A quarter and a nickel.
Only one of the coins is not a nickel. So the coin that is not a nickel will be a quarter, and the other coin will be a nickel.
Cent cent cent cent cent nickel nickel nickel nickel ....,.., not possible
A 50 cent piece and a nickel.
A fifty cent piece and a nickel.
nickel, two-cent coin, 2 pennies
a fifty cent piece and a nickel. the fifty cent peice is not the nickel!
Hmmmm. This is a trick question, huh. The two US coins that total fifty-five cents are a fifty-cent piece and a five-cent piece. The fifty-cent piece is the one that is not a nickel.
a quarter and a nickel . The quarter is not a nickel!
Three. A quarter a dime and a nickel (25+10+5)
A fifty cent piece and a nickel equals 55 cents. If it's a riddle stating, "I have two coins that equals 55 cents, and one is not a nickel", the answer is still a fifty cent coin and a nickel. One is not a nickel, but the other one is.
Assuming that they are current US coins, 2 Dimes and 1 Nickel. If they were obsolete denominations, they could also be a 20 Cent Coin, a 3 Cent Coin and a 2 Cent Coin.
A 50 cent piece and a nickel. One of the coins is not a nickel, but the other coin IS a nickel.
One is a 50 cent piece not a nickel and the other is a nickel.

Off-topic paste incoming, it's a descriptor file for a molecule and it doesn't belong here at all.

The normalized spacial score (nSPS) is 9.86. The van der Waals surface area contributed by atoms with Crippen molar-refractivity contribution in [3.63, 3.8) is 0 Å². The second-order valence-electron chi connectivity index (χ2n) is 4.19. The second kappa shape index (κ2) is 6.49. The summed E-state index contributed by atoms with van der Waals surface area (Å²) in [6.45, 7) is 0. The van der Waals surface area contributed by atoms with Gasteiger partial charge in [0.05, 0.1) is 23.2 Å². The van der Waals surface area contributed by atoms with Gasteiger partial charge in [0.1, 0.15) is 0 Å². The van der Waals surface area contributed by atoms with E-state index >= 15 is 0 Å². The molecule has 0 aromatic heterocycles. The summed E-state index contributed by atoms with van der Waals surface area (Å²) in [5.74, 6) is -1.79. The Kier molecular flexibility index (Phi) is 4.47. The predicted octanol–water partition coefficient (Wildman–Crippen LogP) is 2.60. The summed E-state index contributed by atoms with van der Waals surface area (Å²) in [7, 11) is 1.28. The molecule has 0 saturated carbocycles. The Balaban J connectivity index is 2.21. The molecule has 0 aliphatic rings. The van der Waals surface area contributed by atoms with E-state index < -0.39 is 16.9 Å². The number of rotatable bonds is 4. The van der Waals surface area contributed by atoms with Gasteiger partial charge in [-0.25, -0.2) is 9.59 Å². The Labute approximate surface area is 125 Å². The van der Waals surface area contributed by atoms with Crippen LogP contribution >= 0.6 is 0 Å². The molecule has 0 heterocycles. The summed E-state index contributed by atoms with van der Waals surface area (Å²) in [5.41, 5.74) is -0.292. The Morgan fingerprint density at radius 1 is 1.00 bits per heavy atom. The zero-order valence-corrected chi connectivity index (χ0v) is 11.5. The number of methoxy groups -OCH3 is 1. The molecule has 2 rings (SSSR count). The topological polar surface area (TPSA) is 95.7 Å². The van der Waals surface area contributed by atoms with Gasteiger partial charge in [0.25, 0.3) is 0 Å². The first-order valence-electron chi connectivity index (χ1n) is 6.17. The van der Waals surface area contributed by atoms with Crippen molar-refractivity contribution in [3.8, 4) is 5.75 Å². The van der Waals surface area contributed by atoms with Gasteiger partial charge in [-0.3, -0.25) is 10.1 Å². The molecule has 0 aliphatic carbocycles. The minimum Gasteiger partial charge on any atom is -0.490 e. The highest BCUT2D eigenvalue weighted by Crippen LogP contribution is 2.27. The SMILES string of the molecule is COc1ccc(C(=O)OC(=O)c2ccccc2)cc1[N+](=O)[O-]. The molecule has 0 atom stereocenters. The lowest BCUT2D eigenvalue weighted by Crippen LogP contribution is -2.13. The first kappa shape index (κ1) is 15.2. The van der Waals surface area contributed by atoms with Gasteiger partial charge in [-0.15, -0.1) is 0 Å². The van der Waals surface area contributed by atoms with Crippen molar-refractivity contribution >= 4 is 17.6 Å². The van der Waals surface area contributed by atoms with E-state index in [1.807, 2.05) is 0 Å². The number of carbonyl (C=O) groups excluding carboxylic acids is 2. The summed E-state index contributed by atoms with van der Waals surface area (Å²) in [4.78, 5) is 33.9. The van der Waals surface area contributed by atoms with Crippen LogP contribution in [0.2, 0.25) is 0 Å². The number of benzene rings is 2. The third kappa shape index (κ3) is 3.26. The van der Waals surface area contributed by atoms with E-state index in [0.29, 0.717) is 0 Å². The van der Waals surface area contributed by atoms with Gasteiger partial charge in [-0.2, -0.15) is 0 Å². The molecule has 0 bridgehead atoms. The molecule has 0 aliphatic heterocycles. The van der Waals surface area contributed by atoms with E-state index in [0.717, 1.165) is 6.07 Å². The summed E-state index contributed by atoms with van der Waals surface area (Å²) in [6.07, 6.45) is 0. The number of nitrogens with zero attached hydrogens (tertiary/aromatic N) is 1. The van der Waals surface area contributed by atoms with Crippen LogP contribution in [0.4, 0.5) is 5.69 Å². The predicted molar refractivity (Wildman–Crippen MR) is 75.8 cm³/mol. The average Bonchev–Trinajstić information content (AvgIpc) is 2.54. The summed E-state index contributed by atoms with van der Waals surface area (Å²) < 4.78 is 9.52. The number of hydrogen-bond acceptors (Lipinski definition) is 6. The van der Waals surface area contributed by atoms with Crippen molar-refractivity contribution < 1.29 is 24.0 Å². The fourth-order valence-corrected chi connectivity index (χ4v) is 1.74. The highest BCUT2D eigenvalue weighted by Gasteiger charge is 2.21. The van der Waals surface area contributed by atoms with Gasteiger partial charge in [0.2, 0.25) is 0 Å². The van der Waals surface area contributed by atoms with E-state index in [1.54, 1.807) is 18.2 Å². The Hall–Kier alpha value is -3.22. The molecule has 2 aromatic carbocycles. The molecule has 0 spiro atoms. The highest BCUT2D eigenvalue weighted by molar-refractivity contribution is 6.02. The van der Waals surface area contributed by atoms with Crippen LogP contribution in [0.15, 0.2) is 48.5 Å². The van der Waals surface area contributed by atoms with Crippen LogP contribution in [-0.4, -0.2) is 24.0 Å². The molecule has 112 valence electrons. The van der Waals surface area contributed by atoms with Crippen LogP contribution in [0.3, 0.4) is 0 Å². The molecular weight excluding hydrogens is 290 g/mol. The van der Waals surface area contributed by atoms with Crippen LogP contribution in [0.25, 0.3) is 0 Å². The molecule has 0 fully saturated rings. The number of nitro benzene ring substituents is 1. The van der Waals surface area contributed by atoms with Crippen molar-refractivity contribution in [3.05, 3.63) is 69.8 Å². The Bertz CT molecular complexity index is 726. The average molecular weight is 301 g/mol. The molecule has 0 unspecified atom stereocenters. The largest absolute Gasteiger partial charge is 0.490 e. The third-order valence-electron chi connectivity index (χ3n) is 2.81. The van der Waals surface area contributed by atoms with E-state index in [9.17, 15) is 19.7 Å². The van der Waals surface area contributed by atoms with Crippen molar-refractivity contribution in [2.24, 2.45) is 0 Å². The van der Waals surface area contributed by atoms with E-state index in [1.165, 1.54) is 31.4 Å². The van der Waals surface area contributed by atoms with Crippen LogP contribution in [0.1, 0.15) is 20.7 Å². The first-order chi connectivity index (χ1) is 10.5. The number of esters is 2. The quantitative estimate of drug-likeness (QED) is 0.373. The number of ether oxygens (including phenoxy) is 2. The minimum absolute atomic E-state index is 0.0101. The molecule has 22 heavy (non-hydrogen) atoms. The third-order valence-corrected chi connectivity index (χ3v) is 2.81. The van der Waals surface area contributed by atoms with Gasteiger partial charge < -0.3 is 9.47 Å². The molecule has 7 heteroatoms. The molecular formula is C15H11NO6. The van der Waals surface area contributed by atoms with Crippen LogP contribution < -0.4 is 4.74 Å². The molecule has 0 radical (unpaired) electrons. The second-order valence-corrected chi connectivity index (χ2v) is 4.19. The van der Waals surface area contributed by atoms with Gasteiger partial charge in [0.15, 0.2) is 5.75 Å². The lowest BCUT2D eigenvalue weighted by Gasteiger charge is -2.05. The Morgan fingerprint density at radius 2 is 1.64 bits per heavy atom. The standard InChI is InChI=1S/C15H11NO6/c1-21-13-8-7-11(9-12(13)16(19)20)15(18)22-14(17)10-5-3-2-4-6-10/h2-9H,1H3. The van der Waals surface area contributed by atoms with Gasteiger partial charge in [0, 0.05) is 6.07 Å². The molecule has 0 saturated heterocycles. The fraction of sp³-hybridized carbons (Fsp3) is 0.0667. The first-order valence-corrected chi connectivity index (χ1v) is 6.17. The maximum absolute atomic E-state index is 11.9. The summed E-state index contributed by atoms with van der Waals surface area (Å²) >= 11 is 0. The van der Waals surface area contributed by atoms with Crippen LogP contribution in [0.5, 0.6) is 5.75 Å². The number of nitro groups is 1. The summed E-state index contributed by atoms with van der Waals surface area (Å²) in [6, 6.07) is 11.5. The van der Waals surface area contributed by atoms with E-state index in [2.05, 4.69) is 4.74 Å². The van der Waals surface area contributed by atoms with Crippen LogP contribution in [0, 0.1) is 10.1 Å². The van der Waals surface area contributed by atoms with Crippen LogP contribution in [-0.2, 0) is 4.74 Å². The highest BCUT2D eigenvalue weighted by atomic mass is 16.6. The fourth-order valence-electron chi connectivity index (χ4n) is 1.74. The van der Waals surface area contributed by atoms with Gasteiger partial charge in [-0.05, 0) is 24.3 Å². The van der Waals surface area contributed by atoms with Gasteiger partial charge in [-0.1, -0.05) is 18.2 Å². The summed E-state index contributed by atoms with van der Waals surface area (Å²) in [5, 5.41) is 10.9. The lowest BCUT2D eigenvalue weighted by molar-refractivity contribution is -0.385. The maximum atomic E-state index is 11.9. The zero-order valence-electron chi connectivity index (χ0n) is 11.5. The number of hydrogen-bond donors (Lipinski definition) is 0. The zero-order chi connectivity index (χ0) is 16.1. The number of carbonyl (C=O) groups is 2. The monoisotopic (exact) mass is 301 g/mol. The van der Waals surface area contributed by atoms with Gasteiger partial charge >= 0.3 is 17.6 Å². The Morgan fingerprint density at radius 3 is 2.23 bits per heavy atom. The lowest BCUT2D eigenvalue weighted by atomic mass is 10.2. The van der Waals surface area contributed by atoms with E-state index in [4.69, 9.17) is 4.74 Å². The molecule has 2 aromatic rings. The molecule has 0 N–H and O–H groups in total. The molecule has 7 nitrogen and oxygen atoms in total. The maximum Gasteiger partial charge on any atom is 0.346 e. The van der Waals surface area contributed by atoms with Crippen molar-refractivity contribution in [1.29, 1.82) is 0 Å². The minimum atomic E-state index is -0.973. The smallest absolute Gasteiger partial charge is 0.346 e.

10 coins= 2 fifty cent coins.
The one that is not a nickel is a 50 cent piece. The other is a nickel.
The British Caribbean Territories issued coins from 1955 to 1965 inclusive. The half cent, 1 cent and 2 cent coins were made from bronze. The 5 cent coins were made from a nickel-brass alloy. The 10 cent, 25 cent and 50 cent coins were made from a copper-nickel alloy. There were no precious metals used in any British Caribbean Territories coins.
A fifty cent piece and a nickel. One is not a nickel, but the other one is.
One is a 50 cent piece not a nickel, and the other is a nickel. You didn't say Both are not nickels.
A half dollar and a nickel. One of them isn't a nickel, the other one is.
No month or day. The first 3-cent nickel coins were introduced in 1865.
one fifty cent piece and a nickel
A 50 cent coin and three 10 cent coins.A 50 cent coin, a 20 cent coin and two 5 cent coins.Four 20 cent coins.
Either 3 ten-cent coins (3 x 10), or 1 twenty-cent coin and 2 five-cent coins (20 + 2 x 5).
In popular usage, a nickel IS a coin even though its name is technically "5 cent piece". The name dates back to the mid-1800s when nickel was first used in making US coins. At that time the Mint issued 3-cent and 5-cent coins made of silver. When it became practical to use nickel metal in coins, the Mint also struck the same denominations in an alloy of copper and nickel. The two different compositions circulated together for a number of years; to distinguish them from their silver counterparts people called both nickel-based coins "nickels", adding the denomination: 3-cent nickels and 5-cent nickels. Eventually the Mint discontinued production of both three-cent coins and silver five-cent coins, leaving only so-called "5-cent nickels" in circulation. Because there was no longer any need to distinguish denominations, people dropped the "5-cent" modifier in ordinary conversation and the coins simply became "nickels".